by Rob Lunan
As many of you know, I work in accounting, bookkeeping and payroll. Recently a client (who shall remain unnamed) approached us to calculate what he is owed from the Federal Government’s scandal-plagued Phoenix Pay system.
In case you haven’t heard about the Phoenix problem, the government introduced a new IBM payroll system in January of this year. Since then, 80,000 hard working people – including many who live in North Grenville – have had their pay messed up. The stories range from not getting their pay increase, to not getting paid at all for months, and workers losing their homes because of it. These have all been widely reported and will not be regurgitated here. (Just search Google on this topic and you will find over 30,000 directly related articles.) However, I will report on a few things that you may not know.
First: you may have heard, back in the early Fall, Judy M. Foote (the federal minister responsible) promised that if anyone was not paid properly, they could simply contact her department for an advance to cover them, and it would be processed within days. My client did that – several times – and never got one single advance. Not a penny. And the same non-action happened to many others. Meanwhile, the Minister happily trotted across the country doing the radio and TV circuit promising this same…how does one say this politely? …lie. (Golly, sorry, how un-Canadian of me…I should have said “error”.)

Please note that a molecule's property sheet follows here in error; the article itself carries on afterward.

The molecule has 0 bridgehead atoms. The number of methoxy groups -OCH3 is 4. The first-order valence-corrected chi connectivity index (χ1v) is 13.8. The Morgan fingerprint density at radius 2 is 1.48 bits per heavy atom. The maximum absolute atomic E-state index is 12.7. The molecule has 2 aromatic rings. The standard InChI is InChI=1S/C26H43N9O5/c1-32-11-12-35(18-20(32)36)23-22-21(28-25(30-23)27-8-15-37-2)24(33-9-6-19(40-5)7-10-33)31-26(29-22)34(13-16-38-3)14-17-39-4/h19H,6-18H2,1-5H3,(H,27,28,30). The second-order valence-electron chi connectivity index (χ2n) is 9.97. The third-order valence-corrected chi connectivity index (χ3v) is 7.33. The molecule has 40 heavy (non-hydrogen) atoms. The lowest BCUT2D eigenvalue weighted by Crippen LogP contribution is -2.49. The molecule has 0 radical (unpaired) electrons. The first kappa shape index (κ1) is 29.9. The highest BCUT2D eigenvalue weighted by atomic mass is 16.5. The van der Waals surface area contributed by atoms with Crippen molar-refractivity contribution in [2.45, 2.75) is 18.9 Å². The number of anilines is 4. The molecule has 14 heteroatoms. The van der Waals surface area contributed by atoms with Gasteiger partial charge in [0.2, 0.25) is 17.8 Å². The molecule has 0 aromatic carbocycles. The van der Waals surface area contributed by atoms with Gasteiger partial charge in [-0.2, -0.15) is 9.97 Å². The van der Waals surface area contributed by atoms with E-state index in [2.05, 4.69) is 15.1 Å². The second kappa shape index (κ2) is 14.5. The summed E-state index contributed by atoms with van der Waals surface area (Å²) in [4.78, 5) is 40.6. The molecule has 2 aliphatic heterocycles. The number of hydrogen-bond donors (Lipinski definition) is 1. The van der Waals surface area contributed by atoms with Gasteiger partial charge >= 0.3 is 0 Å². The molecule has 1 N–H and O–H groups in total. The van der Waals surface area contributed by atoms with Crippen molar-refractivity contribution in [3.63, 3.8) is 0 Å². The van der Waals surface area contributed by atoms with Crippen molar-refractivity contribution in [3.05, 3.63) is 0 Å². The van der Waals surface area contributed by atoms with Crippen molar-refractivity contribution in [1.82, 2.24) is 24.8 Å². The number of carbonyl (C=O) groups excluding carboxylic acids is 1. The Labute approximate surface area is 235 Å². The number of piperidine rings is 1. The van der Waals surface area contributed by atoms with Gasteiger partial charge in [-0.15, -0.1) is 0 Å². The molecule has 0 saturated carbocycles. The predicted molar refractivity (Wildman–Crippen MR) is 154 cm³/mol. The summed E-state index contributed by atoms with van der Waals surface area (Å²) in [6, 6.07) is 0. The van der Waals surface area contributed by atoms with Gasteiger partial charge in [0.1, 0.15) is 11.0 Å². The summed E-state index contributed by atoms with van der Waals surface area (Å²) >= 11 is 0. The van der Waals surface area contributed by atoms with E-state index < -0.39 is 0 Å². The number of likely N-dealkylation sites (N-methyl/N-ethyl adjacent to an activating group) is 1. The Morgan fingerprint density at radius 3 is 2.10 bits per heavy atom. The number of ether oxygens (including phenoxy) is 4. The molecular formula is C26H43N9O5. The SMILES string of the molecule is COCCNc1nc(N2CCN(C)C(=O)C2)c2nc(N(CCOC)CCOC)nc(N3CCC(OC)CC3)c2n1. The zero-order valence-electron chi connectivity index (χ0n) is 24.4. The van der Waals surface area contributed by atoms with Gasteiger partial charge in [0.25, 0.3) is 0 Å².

Second: the same minister promised it would all be fixed by October – it hasn’t. In fact, my client, who works 40 hrs a week, is now being paid absolutely nothing, because the users of the Phoenix Pay system think he was overpaid and is now clawing back all his pay – even though for six months he was underpaid by almost 50%. His reward for being patient is that now he works full time and gets nothing. This is two months after the Minister’s promised fix date, and there is still no end in sight for this poor (literally) worker. And he is not alone. There are still at least 15,000 others in a similar situation. And so, their T4’s at year-end will also be wrong, meaning that in 2017, (should they ever get their pay corrected and thereby bumped into a higher tax bracket) they will pay too much tax on the false catch-up payment. (Earnings on a T4 are reported on a cash, not accrual, basis). I guess that is part of their evil plan to partially pay off the cost of fixing this debacle – collect more tax from those affected. As if those workers don’t have enough problems. Nice plan, Mr. Scrooge.
Third: perpetrators of this crime are un-touchable. To say it is a crime is correct. To not pay workers in a timely manner in Ontario is a crime and punishable by fines and imprisonment. But who do we fine? If you fine the government and they have to pay – it is us, the tax payers, who foot the bill. The ones who implemented this system too early (Rosanna Di Paola and her gang of bungling incompetents – who by the way were hoping for an early implementation bonus, and who were warned by experts not to implement the system because it wasn’t ready) should be fired, as an example, and IBM (the complicit vendor who is involved in a lawsuit in Australia over a similar problem, should pay at least 50% of the fix cost, which is currently estimated at “more than 45 million dollars”. But does anyone in this administration have the guts to do what is right? Time will tell – and memories will be long.